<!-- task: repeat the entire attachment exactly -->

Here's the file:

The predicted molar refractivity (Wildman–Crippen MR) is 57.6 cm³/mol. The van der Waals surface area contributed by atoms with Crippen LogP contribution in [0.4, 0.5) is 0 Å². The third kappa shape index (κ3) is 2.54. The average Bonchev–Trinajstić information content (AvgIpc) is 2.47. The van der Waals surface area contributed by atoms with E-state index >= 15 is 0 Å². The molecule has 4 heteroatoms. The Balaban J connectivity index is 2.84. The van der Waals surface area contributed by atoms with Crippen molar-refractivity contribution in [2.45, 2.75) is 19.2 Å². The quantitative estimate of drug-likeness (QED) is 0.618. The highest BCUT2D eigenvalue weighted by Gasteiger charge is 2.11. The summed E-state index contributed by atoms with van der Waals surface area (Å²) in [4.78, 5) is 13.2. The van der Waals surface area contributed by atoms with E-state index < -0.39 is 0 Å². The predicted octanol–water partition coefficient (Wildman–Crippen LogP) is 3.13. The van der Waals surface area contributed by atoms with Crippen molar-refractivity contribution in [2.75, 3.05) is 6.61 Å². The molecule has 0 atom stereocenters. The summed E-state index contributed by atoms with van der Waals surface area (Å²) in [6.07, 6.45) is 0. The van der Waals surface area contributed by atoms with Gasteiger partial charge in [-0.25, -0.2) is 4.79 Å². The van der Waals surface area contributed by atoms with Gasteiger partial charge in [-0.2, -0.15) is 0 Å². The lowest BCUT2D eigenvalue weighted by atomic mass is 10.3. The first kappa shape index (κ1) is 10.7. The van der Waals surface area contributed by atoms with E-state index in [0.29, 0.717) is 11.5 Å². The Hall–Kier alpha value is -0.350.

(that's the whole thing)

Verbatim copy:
The predicted molar refractivity (Wildman–Crippen MR) is 57.6 cm³/mol. The van der Waals surface area contributed by atoms with Crippen LogP contribution in [0.4, 0.5) is 0 Å². The third kappa shape index (κ3) is 2.54. The average Bonchev–Trinajstić information content (AvgIpc) is 2.47. The van der Waals surface area contributed by atoms with E-state index >= 15 is 0 Å². The molecule has 4 heteroatoms. The Balaban J connectivity index is 2.84. The van der Waals surface area contributed by atoms with Crippen molar-refractivity contribution in [2.45, 2.75) is 19.2 Å². The quantitative estimate of drug-likeness (QED) is 0.618. The highest BCUT2D eigenvalue weighted by Gasteiger charge is 2.11. The summed E-state index contributed by atoms with van der Waals surface area (Å²) in [4.78, 5) is 13.2. The van der Waals surface area contributed by atoms with E-state index < -0.39 is 0 Å². The predicted octanol–water partition coefficient (Wildman–Crippen LogP) is 3.13. The van der Waals surface area contributed by atoms with Crippen molar-refractivity contribution in [2.75, 3.05) is 6.61 Å². The molecule has 0 atom stereocenters. The summed E-state index contributed by atoms with van der Waals surface area (Å²) in [6.07, 6.45) is 0. The van der Waals surface area contributed by atoms with Gasteiger partial charge in [-0.25, -0.2) is 4.79 Å². The van der Waals surface area contributed by atoms with Gasteiger partial charge in [-0.2, -0.15) is 0 Å². The lowest BCUT2D eigenvalue weighted by atomic mass is 10.3. The first kappa shape index (κ1) is 10.7. The van der Waals surface area contributed by atoms with E-state index in [0.29, 0.717) is 11.5 Å². The Hall–Kier alpha value is -0.350.